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By Tim Maxwell
/ CBS News
Americans faced some challenging economic conditions last year, led by record inflation. And while it’s in recent months inflation and an overall higher cost of living are still a concern.
Feeling the added pressure of inflation on their finances, some Americans may be looking for economic assistance and exploring their options, including tapping into their for cash. Understanding the advantages and disadvantages of this strategy can help you determine if makes sense for you.
If you don’t have life insurance, or want to increase the amount you currently have, start by getting a free price quote now.
Depending on the type of insurance you carry and your circumstances, there are several ways to access cash from your life insurance.
If you have a permanent life insurance policy, you may be able to dip into your policy’s cash value account. Whole life, universal life and variable universal life are types of permanent life insurance policies that never expire and maintain cash value in addition to a death benefit.
By contrast, is in effect for a limited term, such as 10, 20 or 30 years. The policy has a death benefit which pays if the policyholder passes away during the term. But one of the most significant differences between is that the latter policy does not have a cash value account, so there’s no cash for policyholders to access.
Taking money from your cash value account may make sense if you’re in a strong financial position and your beneficiaries will be taken care of after your death. On the other hand, if you have loved ones who rely on you financially, it’s probably not wise to pull away the financial safety net your life insurance provides.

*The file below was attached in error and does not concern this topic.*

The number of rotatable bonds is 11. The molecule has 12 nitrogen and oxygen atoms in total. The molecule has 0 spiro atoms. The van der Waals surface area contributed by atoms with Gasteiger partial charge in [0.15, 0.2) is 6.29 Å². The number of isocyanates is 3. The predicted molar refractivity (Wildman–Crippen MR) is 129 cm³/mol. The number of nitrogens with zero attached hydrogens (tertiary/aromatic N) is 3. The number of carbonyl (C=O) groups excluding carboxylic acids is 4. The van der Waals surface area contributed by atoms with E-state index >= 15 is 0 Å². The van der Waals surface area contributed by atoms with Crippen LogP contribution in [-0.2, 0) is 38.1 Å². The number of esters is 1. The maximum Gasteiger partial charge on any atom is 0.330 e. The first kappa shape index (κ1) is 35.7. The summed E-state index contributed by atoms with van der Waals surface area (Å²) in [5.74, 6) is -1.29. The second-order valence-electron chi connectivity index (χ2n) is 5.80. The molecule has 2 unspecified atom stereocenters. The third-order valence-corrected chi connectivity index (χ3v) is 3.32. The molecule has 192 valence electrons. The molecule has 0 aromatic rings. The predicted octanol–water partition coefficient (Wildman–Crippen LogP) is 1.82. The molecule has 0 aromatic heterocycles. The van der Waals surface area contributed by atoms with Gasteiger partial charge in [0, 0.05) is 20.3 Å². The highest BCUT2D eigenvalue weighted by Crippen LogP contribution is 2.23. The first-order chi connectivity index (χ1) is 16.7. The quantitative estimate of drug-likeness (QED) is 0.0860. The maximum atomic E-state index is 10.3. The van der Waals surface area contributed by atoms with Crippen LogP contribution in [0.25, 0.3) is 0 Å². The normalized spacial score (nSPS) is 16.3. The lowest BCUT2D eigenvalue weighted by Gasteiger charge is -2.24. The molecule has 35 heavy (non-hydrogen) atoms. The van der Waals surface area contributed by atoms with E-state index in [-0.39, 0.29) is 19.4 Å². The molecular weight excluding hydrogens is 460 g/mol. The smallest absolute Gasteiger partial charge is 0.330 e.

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This option allows you to withdraw the entire cash value of your policy, which in turn surrenders your coverage. You’ll receive all the money you’ve paid towards your coverage and any interest you’ve earned. Your insurer also considers any unpaid loans or premiums on your account and you could also owe surrender fees and federal taxes.
Another potential option is to withdraw money from your policy’s cash value account tax-free up to the amount you’ve already paid towards your premiums. Any amount you withdraw that exceeds what you’ve already paid is taxable.
Your policy may allow you to take out a loan on the cash value of your insurance policy. Getting a loan from your insurance policy may be easier than through a bank or credit union because there is no credit check and more flexible repayment terms. But remember, any amount you owe on the loan’s outstanding principal and interest is deducted from the death benefit when you die.
If you need cash to cover your bills, you may have the option of drawing on your cash value account to cover the policy premium. This option can get you through a tough financial spot and keep your policy in force. Remember, if you end up depleting your cash value, your insurance could lapse, thus ending your coverage.
Weigh the advantages and disadvantages of getting cash from your life insurance to help you decide if it makes sense for you.
If you don’t want to for cash, consider these alternatives, which can get you the money you need without risking your coverage.
Whether you decide to get cash out from your life insurance policy or not, take steps to build an emergency fund that covers your living expenses for at least three to six months. A sufficient emergency fund can help cover a financial crisis without having to borrow money.
First published on September 8, 2022 / 8:11 AM
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Can you cash out your life insurance policy? – CBS News
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